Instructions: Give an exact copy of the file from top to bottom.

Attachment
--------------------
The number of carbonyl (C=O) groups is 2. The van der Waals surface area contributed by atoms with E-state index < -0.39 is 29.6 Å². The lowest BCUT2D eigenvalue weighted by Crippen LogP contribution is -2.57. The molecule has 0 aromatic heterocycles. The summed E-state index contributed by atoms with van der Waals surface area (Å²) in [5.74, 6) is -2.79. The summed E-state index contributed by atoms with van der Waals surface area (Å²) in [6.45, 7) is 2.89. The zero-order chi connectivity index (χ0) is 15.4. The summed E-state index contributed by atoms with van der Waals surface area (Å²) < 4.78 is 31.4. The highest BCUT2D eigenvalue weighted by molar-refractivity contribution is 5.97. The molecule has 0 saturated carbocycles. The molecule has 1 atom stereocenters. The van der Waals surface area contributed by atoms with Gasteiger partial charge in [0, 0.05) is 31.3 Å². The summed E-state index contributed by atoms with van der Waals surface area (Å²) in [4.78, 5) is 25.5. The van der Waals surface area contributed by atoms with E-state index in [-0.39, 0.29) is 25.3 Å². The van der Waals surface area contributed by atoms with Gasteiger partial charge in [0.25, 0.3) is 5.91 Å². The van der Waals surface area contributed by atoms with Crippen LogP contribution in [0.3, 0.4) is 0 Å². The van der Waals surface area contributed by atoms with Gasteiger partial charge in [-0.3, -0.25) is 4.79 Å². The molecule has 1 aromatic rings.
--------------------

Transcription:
The number of carbonyl (C=O) groups is 2. The van der Waals surface area contributed by atoms with E-state index < -0.39 is 29.6 Å². The lowest BCUT2D eigenvalue weighted by Crippen LogP contribution is -2.57. The molecule has 0 aromatic heterocycles. The summed E-state index contributed by atoms with van der Waals surface area (Å²) in [5.74, 6) is -2.79. The summed E-state index contributed by atoms with van der Waals surface area (Å²) in [6.45, 7) is 2.89. The zero-order chi connectivity index (χ0) is 15.4. The summed E-state index contributed by atoms with van der Waals surface area (Å²) < 4.78 is 31.4. The highest BCUT2D eigenvalue weighted by molar-refractivity contribution is 5.97. The molecule has 0 saturated carbocycles. The molecule has 1 atom stereocenters. The van der Waals surface area contributed by atoms with Gasteiger partial charge in [0, 0.05) is 31.3 Å². The summed E-state index contributed by atoms with van der Waals surface area (Å²) in [4.78, 5) is 25.5. The van der Waals surface area contributed by atoms with E-state index in [-0.39, 0.29) is 25.3 Å². The van der Waals surface area contributed by atoms with Gasteiger partial charge in [0.25, 0.3) is 5.91 Å². The van der Waals surface area contributed by atoms with Crippen LogP contribution in [0.3, 0.4) is 0 Å². The van der Waals surface area contributed by atoms with Gasteiger partial charge in [-0.3, -0.25) is 4.79 Å². The molecule has 1 aromatic rings.